Mr. Muhanganei

  1. Mr. Muhanganei’s testimony was brief. He attested that he interviewed the Plaintiff and took handwritten notes. Post taking the notes, he inter alia drafted the particulars of claim and served them on the Defendant without giving the Plaintiff an opportunity to confirm the contents thereof.

  2. Mr. Muhanganei further testified that he unsuccessfully tried to get legible copies of the medical records. To this end, he indicated that the appointment of an assessor did not yield any positive results. Consequently, he took it upon himself to inter alia visit the offices of EMS headquarters in Johannesburg and Charlotte Maxeke hospital but also failed. According to him, these are the reasons that he did not call the paramedic personnel to testify.

Mr. Bhengu (Defendant)

  1. Mr. Bhengu testified that on 25 April 2018, he was employed by the Defendant as a Protection Officer at Doornfontein Station. He testified that he reported for duty at Park Station at 5:53am for a shift that commenced from 6:00am to 15h00. According to Mr. Bhengu, he travelled by train from Park Station to Doornfontein Station and this took him approximately 3 – 4 minutes. Mr. Bhengu further testified that once he is deployed at a station, he cannot leave that station until the end of his shift.

  2. Mr. Bhengu testified that he commenced his shift alone until 07:00am when he was joined by his colleague, Mr. Munyai. Their duties included periodically patrolling the premises at Doornfontein which consisted of four platforms, a ticket office, station manager’s office, and a concourse., Mr. Bhengu testified that it took them approximately 10 minutes to patrol the entire premises.

  3. Mr. Bhengu testified that either he or Mr. Munyai would periodically report the situation at Doornfontein Station to the control room via radio, and their report would be recorded in the Occurrence Book.

  4. Mr. Bhengu testified that in the case of an incident occurring at Doornfontein Station such as the one narrated by the Plaintiff, he was required to attend to the incident. If a person was injured, he had to take down the details of such a person, establish whether that person had a valid train ticket, ascertain the circumstances of the incident if he had not himself seen it occur, and report the incident to the control room where it would be recorded in the Occurrence Book.

  5. In addition, Mr. Bhengu testified that the incident would in turn be escalated to the Joint Operations Centre (“JOC”), which would also record the event in an Occurrence Book. Thereafter, JOC would call an ambulance to the scene of the injured person. Mr. Bhengu testified that whilst the ambulance was being contacted, he was required to remain with the injured person until the ambulance personnel arrived. According to Mr. Bhengu, JOC is the only entity that is authorised to call an ambulance.

  6. Mr. Bhengu further testified that when the ambulanced, he was obliged to take down the ambulance’s registration number, the details of the ambulance personnel, and establish the hospital that the injured person was being transported to. Further, Mr. Bhengu testified that he was required to complete a liability report recording all the information as indicated above.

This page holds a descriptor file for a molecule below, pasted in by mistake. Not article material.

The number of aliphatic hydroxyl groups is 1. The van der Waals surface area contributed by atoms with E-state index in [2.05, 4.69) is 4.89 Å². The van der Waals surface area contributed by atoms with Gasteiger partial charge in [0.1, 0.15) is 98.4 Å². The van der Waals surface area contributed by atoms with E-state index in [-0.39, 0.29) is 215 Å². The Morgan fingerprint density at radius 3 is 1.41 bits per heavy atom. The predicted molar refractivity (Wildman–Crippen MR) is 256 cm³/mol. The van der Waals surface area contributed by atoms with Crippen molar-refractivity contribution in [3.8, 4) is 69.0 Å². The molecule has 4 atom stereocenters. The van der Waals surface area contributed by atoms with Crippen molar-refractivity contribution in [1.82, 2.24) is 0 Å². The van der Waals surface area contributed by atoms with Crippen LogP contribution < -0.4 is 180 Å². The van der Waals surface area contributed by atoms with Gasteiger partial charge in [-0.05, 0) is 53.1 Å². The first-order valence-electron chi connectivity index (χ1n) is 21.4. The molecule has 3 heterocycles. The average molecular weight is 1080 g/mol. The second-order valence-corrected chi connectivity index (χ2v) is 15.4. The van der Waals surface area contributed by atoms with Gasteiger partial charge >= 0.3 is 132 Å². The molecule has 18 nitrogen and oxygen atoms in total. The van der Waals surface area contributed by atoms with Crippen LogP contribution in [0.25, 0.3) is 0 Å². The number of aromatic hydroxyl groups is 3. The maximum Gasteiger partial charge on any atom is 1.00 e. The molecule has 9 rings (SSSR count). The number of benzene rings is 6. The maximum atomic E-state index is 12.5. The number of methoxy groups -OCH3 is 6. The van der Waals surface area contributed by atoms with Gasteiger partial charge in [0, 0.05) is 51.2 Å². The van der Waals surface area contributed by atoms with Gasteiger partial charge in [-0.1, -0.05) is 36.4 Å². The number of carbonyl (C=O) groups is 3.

7. Mr. Bhengu testified that he was not aware of any incident that took place on 25 April 2018 at Doornfontein Station during his shift from 6:00am to 14:45 as he kept reporting to the control room that everything was “all in order” during the periods; 08h33, 10h06; and 12h06.

  8. Ultimately, Mr. Bhengu testified that there was no way that an incident as described by the Plaintiff could have occurred at Doornfontein Station without being noticed either by himself, Mr. Munyai, customer services personnel, cleaners, other commuters, and hawkers present at the station.

  9. Mr. Bengu left the Doornfontein Station at approximately 14:45 to knock off at Park Station at 15:00.

Mr. Munyai

  1. Mr. Munyai’s testified that on 25 April 2018, he was employed by the Defendant as a Platform Marshall at Doornfontein Station. His duties were similar to those of Mr. Bhengu. He reported for duty at Park Station at 6:47am as his shift was to start from 7:00am to 16:00 at Doornfontein Station.

  2. Mr. Munyai’s testimony to a large extent echoed that of Mr. Bhengu in so far as it relates to traveling time from Park Station to Doornfontein Station, reporting of an incident such as the one described by the Plaintiff, the duty of JOC, and that nothing occurred on the day in question at Doornfontein Station. Therefore, it is not necessary to repeat it except that on two occasions namely, 13:17 and 14:45 where Mr. Munyai also reported to the Control Room that everything was in order.

  3. Ultimately, Mr. Munyai testified that he left Doornfontein Station between 15:50 and 15:55 for Park Station as his shift was to end at 16:00.

Ms. Phaladi

  1. Ms. Phaladi testified that on 25 April 2018, she was employed by the Defendant as the Station Manager to ensure that Doornfontein Station generates income. Further, she testified that the Doornfontein Station consisted of various personnel such as Access Control Officers, Ticket Officers, TSA officers, Security Guards, and Cleaners.

  2. Ms. Phaladi testified that the Doornfontein Station operated from 2:00am to 20:00; Access Control, Ticket Officers, and TSA officials worked from 4:00am to 20:00; Cleaners resumed duty from 07:00am to 16:00; Security Guards worked from 6:00am until 18:00 and from 18:00 until 6:00am. Accordingly, Ms. Phaladi testified that it was impossible that all the aforesaid people could have missed the incident as described by the Plaintiff.

  3. Finally, Ms. Phaladi testified that the entrance to the platform or railway tracks at Doornfontein Station was only possible through an access point as the other parts were closed off by a palisade fence. She further testified that the ambulance personnel could also only gain access via the access control point. This part of the testimony somehow became unclear but was confirmed via an inspection in loco which proved that prior the station was vandalised in 2020, accessed could only be gained via the access control point.